No-deal Brexit more likely under Boris Johnson, Moody’s warns
Business leaders congratulate Tory leader but call for clarity in his first 100 days
Boris Johnson was elected as Conservative party leader on Tuesday. Photograph: Toby Melville/Reuters
Leading ratings agency Moody’s said a no-deal Brexit was more likely than before as business leaders congratulated Boris Johnson on his appointment as leader of the UK’s Conservative Party on Tuesday.
However, they called for clarity on Brexit as the country hurtles towards a no-deal on October 31st.
Goldman Sachs revised its odds of a no-deal Brexit upwards from 15 per cent to 20 per cent and said the risk of a pre-Brexit general election had risen.
Carolyn Fairbairn, director general of the Confederation of British Industry, said Mr Johnson should now “seize the chance to show [that] the UK is open for business” and “restore confidence in our economy”.
“Business needs three things in the first 100 days. A Brexit deal that unlocks confidence; clear signals the UK is open for business; and a truly pro-enterprise vision for our country,” she said.
Ratings agency Moody’s warned that the probability of a no-deal had increased following Mr Johnson’s election. “With the election of Mr Johnson, the likelihood of a sustainable compromise appears lower than before,” said Colin Ellis, Moody’s managing director of credit strategy.
“Our view remains that a no-deal Brexit would have significantly negative credit effects for the UK sovereign and related issuers.”
Speaking after winning the Tory leadership race, Mr Johnson pledged to “get Brexit done” by October 31st and unite the country.
“Like some slumbering giant, we are going to rise and ping off the guy-ropes of self-doubt and negativity with better education, better infrastructure, more police, fantastic full-fibre broadband sprouting in every household,” he said.
His optimism wasn’t necessarily reflected by the Northern Ireland business community. “The new prime minister takes up office at a time of deep frustration for the business community,” said Ann McGregor, chief executive of the Northern Ireland Chamber of Commerce and Industry.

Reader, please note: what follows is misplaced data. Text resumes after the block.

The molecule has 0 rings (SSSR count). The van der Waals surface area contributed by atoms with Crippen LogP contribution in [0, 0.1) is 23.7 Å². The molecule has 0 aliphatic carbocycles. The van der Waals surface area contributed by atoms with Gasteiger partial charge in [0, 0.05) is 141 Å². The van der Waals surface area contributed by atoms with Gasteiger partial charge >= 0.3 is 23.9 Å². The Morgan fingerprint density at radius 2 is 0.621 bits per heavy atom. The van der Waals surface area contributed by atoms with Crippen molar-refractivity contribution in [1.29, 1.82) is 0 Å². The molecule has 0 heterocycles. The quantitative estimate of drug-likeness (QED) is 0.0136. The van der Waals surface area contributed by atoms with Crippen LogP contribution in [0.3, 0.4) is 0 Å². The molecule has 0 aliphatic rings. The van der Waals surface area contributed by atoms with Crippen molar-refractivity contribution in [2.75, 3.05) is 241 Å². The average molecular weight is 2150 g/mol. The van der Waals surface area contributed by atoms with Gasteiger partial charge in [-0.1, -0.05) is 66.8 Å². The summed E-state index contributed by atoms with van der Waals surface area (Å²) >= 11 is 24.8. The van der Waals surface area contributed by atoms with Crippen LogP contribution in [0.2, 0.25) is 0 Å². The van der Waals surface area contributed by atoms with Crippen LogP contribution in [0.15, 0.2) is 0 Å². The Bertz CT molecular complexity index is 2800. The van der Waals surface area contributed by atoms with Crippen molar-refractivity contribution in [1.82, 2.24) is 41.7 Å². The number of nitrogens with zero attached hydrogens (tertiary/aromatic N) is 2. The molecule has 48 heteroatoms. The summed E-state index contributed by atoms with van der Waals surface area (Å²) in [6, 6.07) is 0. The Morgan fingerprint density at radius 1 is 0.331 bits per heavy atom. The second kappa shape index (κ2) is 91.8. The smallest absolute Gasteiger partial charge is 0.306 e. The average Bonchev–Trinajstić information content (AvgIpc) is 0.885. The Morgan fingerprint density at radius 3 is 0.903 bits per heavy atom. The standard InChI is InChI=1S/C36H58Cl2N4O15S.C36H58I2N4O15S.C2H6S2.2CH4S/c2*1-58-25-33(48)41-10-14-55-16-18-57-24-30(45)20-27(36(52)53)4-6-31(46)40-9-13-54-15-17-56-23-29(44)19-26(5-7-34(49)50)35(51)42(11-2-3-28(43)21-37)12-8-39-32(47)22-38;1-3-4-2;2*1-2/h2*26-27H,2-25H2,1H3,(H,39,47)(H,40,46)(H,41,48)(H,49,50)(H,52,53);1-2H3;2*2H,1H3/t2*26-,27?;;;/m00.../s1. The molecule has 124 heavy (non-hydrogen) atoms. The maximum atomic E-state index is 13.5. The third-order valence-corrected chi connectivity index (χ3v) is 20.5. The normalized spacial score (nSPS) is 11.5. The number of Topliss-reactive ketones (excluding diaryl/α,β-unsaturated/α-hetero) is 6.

“Companies want to see a pro-business approach from the offset. Specifically, he must deliver a sensible and pragmatic plan to break the Brexit impasse, demonstrating that the new government is fully committed to avoiding a messy and disorderly exit on October 31st.
“At a time when business confidence is low, the new prime minister must also take immediate steps to inject momentum and confidence into the UK economy, working with businesses over the coming weeks and months to create the best possible environment for long-term growth,” she added, noting that the stakes were high.
Sterling fell for the third straight day on Tuesday, dragged down by a firmer dollar. The currency fell as much as 0.5 per cent but pulled back by lunchtime in relation to the dollar, to $1.2472. The pound fell against the euro to 89.66 pence.
Leigh Himsworth, Fidelity International portfolio manager, said: “As far as financial markets are concerned, our eyes remain firmly fixed on sterling, which is reacting, almost by the minute, to the deal/no-deal narrative.”
Such volatility was a cause for concern in the UK’s food and drink industry, which flagged the destruction a no-deal would cause. “It will inflict serious and - in some cases mortal damage on UK food and drink,” said Ian Wright, chief executive of the Food and Drink Federation.
“Prices will rise, there will be significant shortages of some products, and disruption for shoppers and consumers will be far reaching,” he said.
Ulster Farmers’ Union president Ivor Ferguson said: “We have continually stressed that leaving the EU without a deal would be catastrophic for Northern Ireland’s farming community.
“A no-deal outcome resulting in high tariffs to sell into the EU market, lower-quality, cheap food imports and a hard border on the island of Ireland remain the biggest concerns and are ongoing issues regarding Brexit.”
The British Irish Chamber of Commerce called on both the incoming UK government and the EU to engage constructively in Brexit negotiations now that Mr Johnson will replace Theresa May in 10 Downing Street.
“Businesses on both sides of the Irish Sea have been operating without any clarity and in fear of a no-deal Brexit for too long. In recent weeks, small and medium-sized businesses have had to take the costly decisions to implement no-deal Brexit contingency measures that inhibit their ability to grow in the short term,” warned John McGrane, the chamber’s director general.
“The chamber urges all sides to identify a viable pathway forward that avoids this detrimental outcome and protects the 400,000 jobs that currently hang in the balance across these islands,” he added.
While a political impasse seems more likely now to some commentators, EU Brexit negotiator Michael Barnier said on Tuesday he was ready to work with the incoming British prime minister.
“We look forward to working constructively with PM Johnson when he takes office, to facilitate the ratification of the withdrawal agreement and achieve an orderly Brexit,” Mr Barnier said on Twitter. – Additional reporting: Reuters